The ripple effects of the federal government shutdown in Minnesota continue to wash over the state.
The U.S. Fish and Wildlife Service has announced it halted operations nationwide. In Minnesota, 13 national wildlife refuges, eight wetland management districts, one ecological services office and the Midwest Regional Office are now shuttered, the Associated Press.
In total, more than 489,000 acres of land in Minnesota are now off-limits for hunting, fishing, environmental education or public events, the AP notes.
The shutdown affects many of the Minnesota's 18,000 workers and an array of government operations in the state. National parks are closed and federal highway contracts are on hold, WCCO noted.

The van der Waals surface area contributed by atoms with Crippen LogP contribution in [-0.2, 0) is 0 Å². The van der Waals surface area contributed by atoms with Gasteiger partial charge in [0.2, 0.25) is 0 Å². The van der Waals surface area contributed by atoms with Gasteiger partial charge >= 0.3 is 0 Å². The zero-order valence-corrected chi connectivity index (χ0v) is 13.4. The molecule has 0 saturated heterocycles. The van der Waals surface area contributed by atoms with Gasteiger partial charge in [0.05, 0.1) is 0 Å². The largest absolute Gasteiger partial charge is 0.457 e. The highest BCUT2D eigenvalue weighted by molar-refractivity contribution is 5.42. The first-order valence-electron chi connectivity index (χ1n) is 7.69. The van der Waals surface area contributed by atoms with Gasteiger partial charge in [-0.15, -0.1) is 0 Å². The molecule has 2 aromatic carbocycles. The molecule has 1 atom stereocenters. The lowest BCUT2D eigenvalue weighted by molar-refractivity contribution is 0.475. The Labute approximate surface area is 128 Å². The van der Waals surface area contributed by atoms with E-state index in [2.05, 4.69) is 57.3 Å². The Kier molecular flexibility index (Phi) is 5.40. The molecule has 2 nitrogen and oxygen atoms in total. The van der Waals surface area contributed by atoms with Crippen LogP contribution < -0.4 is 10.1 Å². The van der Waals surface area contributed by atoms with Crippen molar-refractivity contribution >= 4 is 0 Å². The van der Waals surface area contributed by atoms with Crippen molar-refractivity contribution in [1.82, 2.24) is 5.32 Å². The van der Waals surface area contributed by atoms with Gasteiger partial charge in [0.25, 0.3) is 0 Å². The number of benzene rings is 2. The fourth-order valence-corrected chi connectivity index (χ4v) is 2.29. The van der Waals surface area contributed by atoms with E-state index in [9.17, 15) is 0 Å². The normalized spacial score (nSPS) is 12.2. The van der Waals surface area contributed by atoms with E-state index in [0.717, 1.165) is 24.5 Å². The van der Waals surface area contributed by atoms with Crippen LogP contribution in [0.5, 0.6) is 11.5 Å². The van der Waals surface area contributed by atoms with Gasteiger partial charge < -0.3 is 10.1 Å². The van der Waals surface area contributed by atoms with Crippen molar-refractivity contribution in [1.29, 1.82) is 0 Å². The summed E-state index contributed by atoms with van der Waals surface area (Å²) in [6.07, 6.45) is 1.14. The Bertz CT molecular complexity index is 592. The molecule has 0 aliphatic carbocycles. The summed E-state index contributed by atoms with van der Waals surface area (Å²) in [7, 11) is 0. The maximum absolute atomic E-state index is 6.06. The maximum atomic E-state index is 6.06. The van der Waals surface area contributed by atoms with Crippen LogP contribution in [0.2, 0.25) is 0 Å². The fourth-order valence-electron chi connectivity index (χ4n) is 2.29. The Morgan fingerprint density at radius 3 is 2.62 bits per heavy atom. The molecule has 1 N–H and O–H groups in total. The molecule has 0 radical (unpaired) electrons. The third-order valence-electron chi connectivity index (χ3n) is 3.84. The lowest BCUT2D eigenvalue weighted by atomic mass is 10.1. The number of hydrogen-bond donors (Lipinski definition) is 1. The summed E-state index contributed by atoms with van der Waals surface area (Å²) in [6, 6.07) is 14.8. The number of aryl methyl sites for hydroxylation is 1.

The shutdown is entering its second week, and negotiations to end it Monday morning remain at a stalemate. House Speaker John Boehner told ABC News that he did not have the votes in the House to approve a "clean" bill that would re-start federal government operations. House Republican leaders first want concessions from Democrats on the nation's health care law. Boehner said on “This Week with George Stephanopoulos” that he didn't know when the standoff might end.
This is a crucial week at the Capitol. Congress also confronts an Oct. 17 deadline to increase the nation's borrowing power or risk default, which would be a first in history, the Chicago Tribune notes.
CBS News takes a look the paths that lawmakers could take to end the shutdown.
The Washington Post examines who are the "losers and the not-quite losers" in the shutdown standoff. The Post also examines the shutdown by the numbers, including one: 138 members of Congress (of 535), including most of Minnesota's delegation, who say they are refusing their paychecks during the shutdown.